It won't just
blow over

By: BB2040 Editorial Team 

With contributions from: BB2040 Editorial Team

Published on June 26, 2021

Air knows no borders, and neither does airborne pollution and heat. Berlin, built from thermally-massive materials, is already up to 7°C warmer than the surrounding landscapes of Brandenburg due to the urban heat island effect [1]. Global heating has to be tackled on all levels, including new mitigation infrastructures for carbon capture and storage, and the prioritization of environments that can sequester carbon from the air. At the same time, we must learn to adapt to heat by mobilizing cooling infrastructures which utilize water and inner-city greenery, and let air flow.

The BB2040 Editorial team is formed by Philipp Misselwitz, David Bauer, Kriti Garg, Rosa Pintos Hanhausen, Simon Warne & Johanna Westermann. 

This INFRASTRUCTURE! Thesis is presented at the Wissensstadt Berlin 2021.

Air is all around us. We frequently talk about it. But how aware are we of our impact on it? Weather observation has somewhat become a societal obsession fed by more readily available apps on our smartphones to tell us how hot, humid, windy, and even how polluted air is. While we yearn to understand trends or underlying patterns and equip our cities and landscapes with sensors to better forecast and predict weather developments, our ignorance towards the most important facts remains blatant: humans themselves are to blame for the weather becoming more extreme and unpredictable.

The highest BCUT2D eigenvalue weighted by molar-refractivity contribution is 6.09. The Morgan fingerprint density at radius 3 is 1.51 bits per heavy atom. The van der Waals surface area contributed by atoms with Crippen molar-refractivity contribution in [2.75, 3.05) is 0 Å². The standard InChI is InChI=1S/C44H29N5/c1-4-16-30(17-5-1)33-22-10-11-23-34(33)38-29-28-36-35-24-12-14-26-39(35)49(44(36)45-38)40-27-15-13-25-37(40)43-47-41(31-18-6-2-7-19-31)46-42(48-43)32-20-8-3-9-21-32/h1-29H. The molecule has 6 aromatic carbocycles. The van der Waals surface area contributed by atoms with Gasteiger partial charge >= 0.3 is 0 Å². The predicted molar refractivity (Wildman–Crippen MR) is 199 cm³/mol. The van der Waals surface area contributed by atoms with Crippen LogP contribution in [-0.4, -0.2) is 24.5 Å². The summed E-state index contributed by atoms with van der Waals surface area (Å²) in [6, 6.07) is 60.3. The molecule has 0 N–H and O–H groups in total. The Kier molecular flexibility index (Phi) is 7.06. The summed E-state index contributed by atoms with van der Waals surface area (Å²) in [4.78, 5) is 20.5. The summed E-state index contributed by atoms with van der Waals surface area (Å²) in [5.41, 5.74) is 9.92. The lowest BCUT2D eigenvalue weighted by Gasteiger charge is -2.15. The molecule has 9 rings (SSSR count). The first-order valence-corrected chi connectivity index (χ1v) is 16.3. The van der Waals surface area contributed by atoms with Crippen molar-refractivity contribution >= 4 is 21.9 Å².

In our cities, air is getting hotter due to the high amount of building mass that stores heat from the sun during the day and emits it back into the air at nighttime. Known as the heat island effect, we make this phenomena worse by densifying the city, developing vacant land, reducing and paving greenscapes and by letting our lakes and streams dry out. Destroying the natural cooling infrastructures of our cities sets up a disastrous chain reaction. The lowering of groundwater tables, the drying up of soils, forest degradation and finally, also dryer and hotter air and less rain for the overall region. Additionally, air is also getting more polluted through the spread of microplastics, exhaust fumes from various sectors and industries such as energy, mobility, agriculture, or waste, with serious health impacts. Yet air affects not just the health of our bodies, but also the health of ecosystems and the dangerously changing constitution of the atmosphere fueling climate change.